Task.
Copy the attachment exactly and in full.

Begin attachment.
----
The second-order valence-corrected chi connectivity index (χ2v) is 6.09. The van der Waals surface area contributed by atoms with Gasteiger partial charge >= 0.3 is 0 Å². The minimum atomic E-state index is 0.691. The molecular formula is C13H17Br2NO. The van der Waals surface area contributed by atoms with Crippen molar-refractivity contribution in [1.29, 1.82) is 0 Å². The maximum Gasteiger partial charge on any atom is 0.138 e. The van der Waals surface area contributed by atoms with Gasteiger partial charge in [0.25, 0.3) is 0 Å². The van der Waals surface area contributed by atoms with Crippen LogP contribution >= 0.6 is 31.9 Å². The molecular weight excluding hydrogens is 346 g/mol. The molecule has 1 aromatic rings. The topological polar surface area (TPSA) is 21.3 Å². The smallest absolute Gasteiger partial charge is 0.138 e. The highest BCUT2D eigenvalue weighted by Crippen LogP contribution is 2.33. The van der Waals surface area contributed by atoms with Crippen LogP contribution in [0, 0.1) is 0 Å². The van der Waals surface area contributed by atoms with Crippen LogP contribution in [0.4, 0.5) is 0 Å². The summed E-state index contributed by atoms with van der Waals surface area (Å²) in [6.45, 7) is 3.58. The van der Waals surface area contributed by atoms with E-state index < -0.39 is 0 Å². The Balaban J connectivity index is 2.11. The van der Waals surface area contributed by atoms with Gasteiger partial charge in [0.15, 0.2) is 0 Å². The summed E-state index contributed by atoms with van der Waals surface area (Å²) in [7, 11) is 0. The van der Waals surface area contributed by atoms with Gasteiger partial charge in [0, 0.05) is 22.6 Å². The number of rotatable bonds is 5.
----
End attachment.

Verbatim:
The second-order valence-corrected chi connectivity index (χ2v) is 6.09. The van der Waals surface area contributed by atoms with Gasteiger partial charge >= 0.3 is 0 Å². The minimum atomic E-state index is 0.691. The molecular formula is C13H17Br2NO. The van der Waals surface area contributed by atoms with Crippen molar-refractivity contribution in [1.29, 1.82) is 0 Å². The maximum Gasteiger partial charge on any atom is 0.138 e. The van der Waals surface area contributed by atoms with Gasteiger partial charge in [0.25, 0.3) is 0 Å². The van der Waals surface area contributed by atoms with Crippen LogP contribution >= 0.6 is 31.9 Å². The molecular weight excluding hydrogens is 346 g/mol. The molecule has 1 aromatic rings. The topological polar surface area (TPSA) is 21.3 Å². The smallest absolute Gasteiger partial charge is 0.138 e. The highest BCUT2D eigenvalue weighted by Crippen LogP contribution is 2.33. The van der Waals surface area contributed by atoms with Crippen LogP contribution in [0, 0.1) is 0 Å². The van der Waals surface area contributed by atoms with Crippen LogP contribution in [0.4, 0.5) is 0 Å². The summed E-state index contributed by atoms with van der Waals surface area (Å²) in [6.45, 7) is 3.58. The van der Waals surface area contributed by atoms with E-state index < -0.39 is 0 Å². The Balaban J connectivity index is 2.11. The van der Waals surface area contributed by atoms with Gasteiger partial charge in [0.15, 0.2) is 0 Å². The summed E-state index contributed by atoms with van der Waals surface area (Å²) in [7, 11) is 0. The van der Waals surface area contributed by atoms with Gasteiger partial charge in [0, 0.05) is 22.6 Å². The number of rotatable bonds is 5.